- A day spent at the county fair with traditional handcrafts, food, freshly churned butter, local breads, horses, sheep and all the rest. It was also "Chris and Miia" day at the fair - first Chris was invited not once but twice to join the folk dancers in traditional costume, then we were asked to play a game of fish can checkers with a quintessentially surly Estonian man, and finally were judged finalists in our drawing of fish! The checkers game was loudly broadcast by the MC to the crowd, we were Team Canada, and we were easily defeated by the above mentioned surly brute with about 20-30 people standing above us. Still, we came away with consolation prizes - a can of sardines and a can of spratz (no joke) and two fish magnets. We were ashamed by his clean victory but further humiliated when our fish drawing was announced as a finalist in a children's drawing competition (we didn't know it was a contest! we just wanted to draw fish like everyone else!). Luckily we lost that one to a 10 year old girl...

- A visit to the Kumu Art Museum to see some contemporary Estonian art. Some good, some not so good, but fun anyway.

- On foot tour of the city, a trolley ride, and a car ride with Katherine, Zinta, and Sophie. Interesting architecture from medieval to Soviet era to the shining new Stockman towers being built.

- Staying with Canadian friends of a friend and have had a very excellent time with them. The girls are terrific (4 yrs and 14 months) and their parents are cool too. Good talks too about the history of Estonia and Estonia-Russia relations.

All this aside, and all the fancy footwork behind us, I've been thinking some things over. One of the great times we had in Finland was in Jyvaskyla when we visited with my second cousin and her colleagues at the Immigrant Services office. We really got an insight into the country, the system, and what's going on. I'd like to continue in this vein, get to know the actors, the organizers, the people. The touristy stuff is nice and has definitely given us some real food for thought and more mainstream Estonian life (to a certain extent), but what I'd like to do more than anything is get to know Estonians, get to know local people, and get to know what are the issues, the struggles, the politics, and the systems that are here and that are different from what we've seen and known elsewhere.

I think Chris and I are genuinely political animals and so I think it's time to take this travelling a bit deeper as we now go into places where we no longer have contacts. Friends and family in Denmark, Sweden, Finland and Estonia have been great at sharing the places from their own eyes, but we'd also like to start to understand things from a different point of view... Building those solidarity networks that are so vital in the work one does.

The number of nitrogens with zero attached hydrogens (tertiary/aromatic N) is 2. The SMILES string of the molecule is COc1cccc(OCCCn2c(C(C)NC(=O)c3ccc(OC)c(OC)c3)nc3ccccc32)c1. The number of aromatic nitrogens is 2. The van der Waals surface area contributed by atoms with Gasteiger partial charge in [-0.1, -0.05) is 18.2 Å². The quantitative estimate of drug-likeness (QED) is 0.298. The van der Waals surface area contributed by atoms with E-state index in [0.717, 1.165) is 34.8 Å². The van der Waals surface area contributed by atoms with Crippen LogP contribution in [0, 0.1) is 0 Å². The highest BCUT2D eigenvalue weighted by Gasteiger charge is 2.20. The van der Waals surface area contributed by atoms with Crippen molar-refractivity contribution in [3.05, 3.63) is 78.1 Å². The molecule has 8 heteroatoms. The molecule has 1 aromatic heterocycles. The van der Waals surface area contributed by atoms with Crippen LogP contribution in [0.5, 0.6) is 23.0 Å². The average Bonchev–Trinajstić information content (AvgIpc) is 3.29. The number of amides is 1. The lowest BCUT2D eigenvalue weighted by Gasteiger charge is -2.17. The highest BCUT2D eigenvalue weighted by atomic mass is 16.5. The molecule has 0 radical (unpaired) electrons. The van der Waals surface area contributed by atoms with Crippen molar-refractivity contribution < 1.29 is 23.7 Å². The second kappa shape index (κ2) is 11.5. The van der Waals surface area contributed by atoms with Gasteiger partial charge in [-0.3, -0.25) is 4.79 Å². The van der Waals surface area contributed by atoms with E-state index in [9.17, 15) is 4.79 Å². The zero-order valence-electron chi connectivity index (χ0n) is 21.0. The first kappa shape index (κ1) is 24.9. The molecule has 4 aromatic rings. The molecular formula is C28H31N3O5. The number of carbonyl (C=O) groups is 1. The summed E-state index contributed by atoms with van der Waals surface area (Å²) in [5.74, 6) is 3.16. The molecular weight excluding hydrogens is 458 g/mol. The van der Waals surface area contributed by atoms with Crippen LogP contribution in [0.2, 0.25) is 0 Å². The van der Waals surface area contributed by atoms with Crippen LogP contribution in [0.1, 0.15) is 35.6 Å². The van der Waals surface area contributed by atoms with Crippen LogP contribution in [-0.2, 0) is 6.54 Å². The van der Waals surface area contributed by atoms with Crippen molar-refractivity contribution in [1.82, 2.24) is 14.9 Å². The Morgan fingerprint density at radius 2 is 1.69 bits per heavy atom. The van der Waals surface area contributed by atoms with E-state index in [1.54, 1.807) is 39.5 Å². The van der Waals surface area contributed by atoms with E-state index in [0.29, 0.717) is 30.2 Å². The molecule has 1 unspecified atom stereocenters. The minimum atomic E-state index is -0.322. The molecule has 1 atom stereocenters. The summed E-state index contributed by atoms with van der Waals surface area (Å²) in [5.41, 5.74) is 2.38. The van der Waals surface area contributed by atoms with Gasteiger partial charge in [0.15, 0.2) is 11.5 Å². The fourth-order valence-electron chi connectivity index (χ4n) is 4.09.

A good resolution and hopefully we'll see it bear fruit in the days, weeks and months ahead.

Much love to everyone! Miia

Tallinn and the Country Fair

Today in Tallinn

Friday, September 15, 2006

Today in Tallinn

After all my warnings we'd be away from internet, turns out we have it here in the house we are staying at in Estonia. We are staying with friends of my friend Sandi: Katherine, Harold, and their 4 year old Zinta and 1 yr old Sophie. They have been so kind and we had a fantastic day. Stay tuned...

Fastest Blog Ever

Just got off the boat in Tallinn, Estonia. Walked in the old town with our backpacks and took these pictures. Free internet access at this cafe so may as well take advantage. Meeting up with our hosts in a little over an hour. Life is very, very excellent. Tallinn is gorgeous (from what we've seen already) and my feelings of rush have come to me. Somehow we've been tracing familiar steps so far and this time now, here in Tallinn is new and I am with Chris and we are discovering, uncovering. The reality that we are thousands of kilometres and a million lightyears from home hits me and I feel like I'm floating.

Wednesday, September 13, 2006

Friends' Emails

Here's a bit of an awkward blog for a moment. I REALLY appreciate all the emails and comments and mail we get from our friends. I've (re)learnt this summer how great our friends are and how blessed we are to have them in our lives. It is not an exaggeration to say that every morcel of news and every virtual conversation nourishes and supports. I feel so profoundly honoured to know all of you. Truly.

So it is I don't believe those who say their life is "just this" or "just that". The worst example is a friend from university who recently sent me an email to say she's got a new job with the provincial government as a policy analyst, is travelling around Ontario to talk with Aboriginal communities, and just got engaged. But then she adds that it's not as exciting as what we're up to!?! No, no, no. This sort of humility, although understood as graciousness, just won't do!

So, as a bit of an insight into how fascinating I think you all are, here are a few snippets from some recent emails. The first is from a friend who understands that there are interesting places wherever we are.

She writes:

I have managed to pick up on a few themes though and spent my shower time one day last week composing a list of reasons that might make Kent County an attractive destination for you.